The American four-square is essentially a box, Peabody says, which makes this traditional architectural style—from the standpoint of surface/volume ratio—perfect for a house utilizing Passive House principles. “We pretty much followed what we learned through our research and training, and used energy modeling software to figure out how much insulation we needed,” Peabody says. “We also put together a team of the smartest subs we know and took a real team approach. We hit all the targets pretty easily.” 

The entire team was involved, from the documents phases through completion. The concrete and insulation subcontractors helped develop practical details for sub-grade thermal bridge-free construction. The SIP installer and window manufacturer helped develop details for thermal bridge-free window installation. The job superintendent consulted throughout the process. As a result, each team member knew how their work was integral to the success of the entire project.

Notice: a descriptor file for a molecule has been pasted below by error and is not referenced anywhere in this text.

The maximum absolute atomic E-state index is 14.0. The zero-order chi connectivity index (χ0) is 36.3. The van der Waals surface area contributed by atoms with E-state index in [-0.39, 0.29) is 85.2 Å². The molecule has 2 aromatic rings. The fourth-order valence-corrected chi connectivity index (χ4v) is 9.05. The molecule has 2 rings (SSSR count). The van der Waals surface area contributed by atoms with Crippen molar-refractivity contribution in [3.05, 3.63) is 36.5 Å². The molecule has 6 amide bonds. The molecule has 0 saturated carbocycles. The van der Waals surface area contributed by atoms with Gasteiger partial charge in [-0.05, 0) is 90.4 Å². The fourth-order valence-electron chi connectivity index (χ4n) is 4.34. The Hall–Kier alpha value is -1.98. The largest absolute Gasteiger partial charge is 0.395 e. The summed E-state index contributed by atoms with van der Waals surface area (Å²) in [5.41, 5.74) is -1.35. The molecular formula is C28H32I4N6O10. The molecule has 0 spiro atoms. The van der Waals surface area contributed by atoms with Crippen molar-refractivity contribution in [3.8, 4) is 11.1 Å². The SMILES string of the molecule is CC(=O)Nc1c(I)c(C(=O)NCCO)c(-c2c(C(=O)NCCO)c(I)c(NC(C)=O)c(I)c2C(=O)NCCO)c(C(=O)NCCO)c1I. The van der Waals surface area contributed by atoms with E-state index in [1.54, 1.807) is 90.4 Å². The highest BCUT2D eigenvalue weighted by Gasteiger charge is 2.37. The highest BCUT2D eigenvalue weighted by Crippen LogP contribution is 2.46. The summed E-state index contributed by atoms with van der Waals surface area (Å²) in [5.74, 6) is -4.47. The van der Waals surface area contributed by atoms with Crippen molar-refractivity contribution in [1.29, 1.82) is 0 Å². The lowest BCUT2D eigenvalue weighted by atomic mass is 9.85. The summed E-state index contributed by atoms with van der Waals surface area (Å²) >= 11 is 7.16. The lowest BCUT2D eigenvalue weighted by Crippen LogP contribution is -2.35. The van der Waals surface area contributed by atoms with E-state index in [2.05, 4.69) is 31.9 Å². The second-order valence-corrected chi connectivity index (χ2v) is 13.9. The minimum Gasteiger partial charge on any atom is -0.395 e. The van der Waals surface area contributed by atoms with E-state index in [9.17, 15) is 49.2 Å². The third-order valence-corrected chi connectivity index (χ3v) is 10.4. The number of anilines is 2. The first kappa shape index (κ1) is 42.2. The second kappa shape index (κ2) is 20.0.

The walls of the 4,120-square-foot home are eight-inch InsulSpan SIPs covered with two layers of expanded polystyrene for an R-value of 36, with Tyvek and vertical furring strips creating a rain screen. HardiePlank fiber cement clads the exterior of the house. 

The roof is 12-inch SIPs, with standard asphalt shingles installed over felt, for an R-value of 45. The team used four inches of EPS on the exterior of the foundation and 5.5 inches of fiberglass on the interior to insulate to R-44. The concrete slab has four inches of EPS with a vapor barrier underneath and is R-20. 

passive house window awning